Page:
The maximalist/minimalist debate regarding the Avos keeping the mitzvos is somewhat related to the rationalist/mystical divide in two ways. One is that the notion of pre-Sinai people having knowledge of the Torah suggests the sort of supernaturally-sourced knowledge that is associated with the mystical school of thought. Another is that the rationalist approach prefers to minimize the extent to which beliefs run counter to reason; it seeks, to use Rambam's words, to harmonize Torah and rational thought as much as possible.

If someone wants to believe that Eisav and Yaakov were dealing with a shaylah in hilchos b'rachos, fine. They should be respectfully allowed to maintain such a belief. But they, in turn, should be sympathetic to those who do not wish to believe such things.

49 comments:

  1. Not to mock anyone, but the gemara itself uses the actions of the Avot to derive halachah -- for Noachides. I don't understand how that famous midrash on the subject can be taken literally.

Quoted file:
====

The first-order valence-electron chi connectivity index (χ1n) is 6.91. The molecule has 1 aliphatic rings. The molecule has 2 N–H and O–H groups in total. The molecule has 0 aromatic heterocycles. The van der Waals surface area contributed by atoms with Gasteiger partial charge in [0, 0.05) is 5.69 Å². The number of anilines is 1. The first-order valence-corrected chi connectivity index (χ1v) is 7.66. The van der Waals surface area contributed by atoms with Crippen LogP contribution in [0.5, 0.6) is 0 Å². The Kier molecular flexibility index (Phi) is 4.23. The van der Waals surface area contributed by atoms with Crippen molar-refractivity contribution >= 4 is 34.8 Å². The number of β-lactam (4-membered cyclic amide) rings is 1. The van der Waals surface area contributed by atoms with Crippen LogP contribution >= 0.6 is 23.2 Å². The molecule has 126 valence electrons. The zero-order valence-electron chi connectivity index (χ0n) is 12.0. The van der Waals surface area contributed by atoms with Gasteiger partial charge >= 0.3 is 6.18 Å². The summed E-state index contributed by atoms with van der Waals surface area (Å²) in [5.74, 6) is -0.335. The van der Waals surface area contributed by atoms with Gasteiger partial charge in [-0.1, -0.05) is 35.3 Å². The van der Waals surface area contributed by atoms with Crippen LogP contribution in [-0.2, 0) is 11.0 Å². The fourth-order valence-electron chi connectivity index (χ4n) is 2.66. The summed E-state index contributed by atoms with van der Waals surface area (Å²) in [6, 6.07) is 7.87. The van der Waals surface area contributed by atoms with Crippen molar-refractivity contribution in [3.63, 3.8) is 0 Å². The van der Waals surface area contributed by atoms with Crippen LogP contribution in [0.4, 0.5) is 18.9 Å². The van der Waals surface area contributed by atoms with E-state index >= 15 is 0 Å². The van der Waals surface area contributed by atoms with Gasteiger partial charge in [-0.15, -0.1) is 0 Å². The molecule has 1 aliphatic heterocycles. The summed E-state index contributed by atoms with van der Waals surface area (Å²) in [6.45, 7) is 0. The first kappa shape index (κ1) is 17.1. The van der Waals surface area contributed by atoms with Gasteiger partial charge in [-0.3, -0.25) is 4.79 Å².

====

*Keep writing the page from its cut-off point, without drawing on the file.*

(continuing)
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    1. I think all the noachide laws are learnt from pasukim prior to Avraham (mostly to Adam) see sanhedrin 56b(actually 56a-60a), Gen Rab 16:16 (on Bresheit 2:15) see rambam quoting chazal - he gave 6 commandments to Adam and one to Noach - see PRK12:1. It should be noted that chazal didn't agree exactly what those 7 laws entailed and there are disagreements on a few of them.

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  2. What was Yaakov studying for 14 years in the Yeshiva of Shem and Ever?

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    1. I must have missed that Possuk.

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    2. He was studying God and His desires for this world. Today there are people who spend twice that amount of time on feminist/LGBTQRXYZ philosophy. Surely 14 years poring over what was then the collective knowledge of God and His presence in the world isn't that long.

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    3. Yes, but he wasn't married at the time and didn't have a father-in- law to support him.

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    4. The Torah, of course, which he knew b'ruach hakodesh, including the parts about Lavan tricking him and his curse killing his beloved Rachel.